In the book Molecular Physics by Demtroder there is an explanation of the Born Oppenheimer approximation and the adiabatic approximation in terms of a perturbative series. The Hamiltonian is $H_0 + T_\text{nuc} = H_0 + \lambda W$, where $T_\text{nuc}$ is the nuclear kinetic energy term. The solutions of $H_0$ are $\phi_m(r, R)$ and a general wavefunction is written as a linear combination $\psi(r, R) = \sum_m \chi_m(R) \phi_m(r,R)$. The Schrondinger equation $(H_0 + \lambda W)\psi = E\psi$ is then solved by writing $E$ and $\chi_m$ as a series expansion of $\lambda$. According to the book, the energy to second order is $$ E_n = E_n^{(0)} + W_{nn} + \sum_{k\neq n} \frac{W_{nk}W_{kn}}{E_n^{(0)} - E_k^{(0)}}$$ where $$ W_{nk} = \int \phi_n^{(0)*} T_\text{nuc} \phi_k^{(0)} dr$$.

Now I am lost on how this was obtained. They then relate the second term $W_{nn}$ to the adiabatic correction.

Since the energies are labelled, I would assume that then $\psi$ would also have to be labelled by $n$.

I would appreciate any suggestions or explanations for this.

Edit: My attempt.

So if I use the $\chi$ and $E$ expansion as well as their form of $\psi$ then I obtain $$ (H_0 + \lambda W) \psi = \sum_m \chi_m(R) E_m(R) \phi_m(r,R) + \lambda \sum_m \phi_m(r,R) W \chi_m(R) + \chi_m(R) W \phi(r,R) = \sum_m E \chi_m(R) \phi_m(r,R) $$

Now I multiply $\phi_k^*(r,R)$ and integrate over $r$ to obtain $$ E_k(R) \chi_k(R) + \lambda W \chi_k(R) + \lambda \sum_m \chi_m(R) W_{mk} = E \chi_k(R). $$ I should have made clear that in the book the energy was expanded as $$ E_n = E_n^{(0)} + \lambda E_n^{(1)}...$$ Here the energy is labelled so the $\psi$ need to be labelled but I will ignore this. If $\psi$ is to be normalised then $\chi_m(R)^*\chi_m(R)$ over $m$ must sum to 1. The zeroth order is then $$ E^{(0)} = E_k(R) $$ which is not possible as it depends on $R$. I must be reading something wrong here.


Let's apply the fundamentals of perturbation theory. We want to calculate the eigenspectrum of a Hamiltonian. $$ H = H_0 + H' $$

We know the eigenspectrum of the unperturbed Hamiltonian, $H_0 \phi_n^0=E_n^0\phi_n^0$

The first-order correction to the energy is the expectation value of the of the perturbing operator: $$ E_n^1 = <\phi_n^0|\lambda W|\phi_n^0> $$

See Griffiths for a derivation of first and second order perturbation theory. Griffiths describes the above equation as the most important equation in quantum mechanics. You should see that this is precisely your $W_{nn}$.

Since the energies are labelled, I would assume that then ψ would also have to be labelled by n.

In the adiabatic approximation this is true. An adiabatic perturbation would keep a particle in state n within state n so that $E_n^0->E_n'$ and $\phi_n^0->\psi_n$. However, it is not true in general. This is why each $\psi$ is written as a sum over $\phi$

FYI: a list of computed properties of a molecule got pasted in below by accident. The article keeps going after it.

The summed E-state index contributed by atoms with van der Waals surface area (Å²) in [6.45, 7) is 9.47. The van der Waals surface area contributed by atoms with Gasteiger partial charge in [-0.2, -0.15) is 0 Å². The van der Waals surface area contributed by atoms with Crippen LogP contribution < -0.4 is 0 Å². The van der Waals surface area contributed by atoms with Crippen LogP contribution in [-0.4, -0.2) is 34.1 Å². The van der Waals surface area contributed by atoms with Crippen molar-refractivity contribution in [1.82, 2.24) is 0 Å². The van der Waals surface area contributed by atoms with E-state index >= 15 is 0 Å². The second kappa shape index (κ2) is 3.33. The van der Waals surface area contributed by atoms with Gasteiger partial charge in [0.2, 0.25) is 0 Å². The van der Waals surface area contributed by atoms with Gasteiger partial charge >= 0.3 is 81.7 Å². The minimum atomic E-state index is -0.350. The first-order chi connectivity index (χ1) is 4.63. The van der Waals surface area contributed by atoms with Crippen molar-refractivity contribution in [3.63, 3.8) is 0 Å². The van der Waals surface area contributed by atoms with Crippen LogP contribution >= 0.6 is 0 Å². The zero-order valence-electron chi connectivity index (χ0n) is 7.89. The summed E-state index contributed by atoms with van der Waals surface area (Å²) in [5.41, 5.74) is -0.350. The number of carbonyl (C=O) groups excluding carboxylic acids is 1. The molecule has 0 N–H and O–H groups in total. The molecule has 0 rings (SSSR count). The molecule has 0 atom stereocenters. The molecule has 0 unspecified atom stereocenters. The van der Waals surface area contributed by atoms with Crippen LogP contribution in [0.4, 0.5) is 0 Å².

• $\begingroup$ Thanks for answering. I do understand the derivation for perturbation theory in general. When I try to apply it in this case, I am unable to obtain the answer. What I mean by $\psi$ being labelled is that each $\chi$ should have two labels as different linear combinations of $\phi$ are needed for different $\psi$. $\endgroup$ – user110503 Aug 3 '18 at 17:07
  • $\begingroup$ To be more specific, $H\psi = (H_0 + \lambda T) \sum_m \chi_m \phi_m = \sum_m E_m(R) \chi_m \phi_m + \lambda \sum_m ( \phi_m T \chi_m + \chi_m T \phi_m) = E \sum_m \chi_m \phi_m$. $\endgroup$ – user110503 Aug 3 '18 at 17:15
  • $\begingroup$ So then multiplying by $\phi^*_k$ and integrating, I obtain $ E_k(R) \chi_k + \lambda T\chi_k + \lambda \sum_m \chi_m W_{km} = E \chi_k.$ The zeroth order energy is then supposedly $E_k(R)$ which can't be right as it depends on R. $\endgroup$ – user110503 Aug 3 '18 at 17:17
  • $\begingroup$ It looks like it should be $\chi_k(R)$ not $E_k(R)$. They only wrote a single wavefunction, not the entire basis of the system, and so the expression they have is general. To finish your derivation you additonally need to multiply on the left by $\chi_j(R)$ and integrate, and apply some orthonormalization condition to $\chi(R)$. E.g. $ <\chi_m|\chi_n>=\delta_{mn}$. To summarize, the ground state energy is $<\psi|H|\psi>$ not $<\phi|H|\psi>$ $\endgroup$ – Tony Ruth Aug 3 '18 at 21:10
  • $\begingroup$ Can $<\chi_m | chi_n > = \delta_{mn}$? Since $\psi$ are presumably orthogonal, after integrating over r you would obtain $\int \psi^* \psi dr dR = \sum_m \int \chi_m^*\chi_m dR$ I think. $\endgroup$ – user110503 Aug 5 '18 at 19:36

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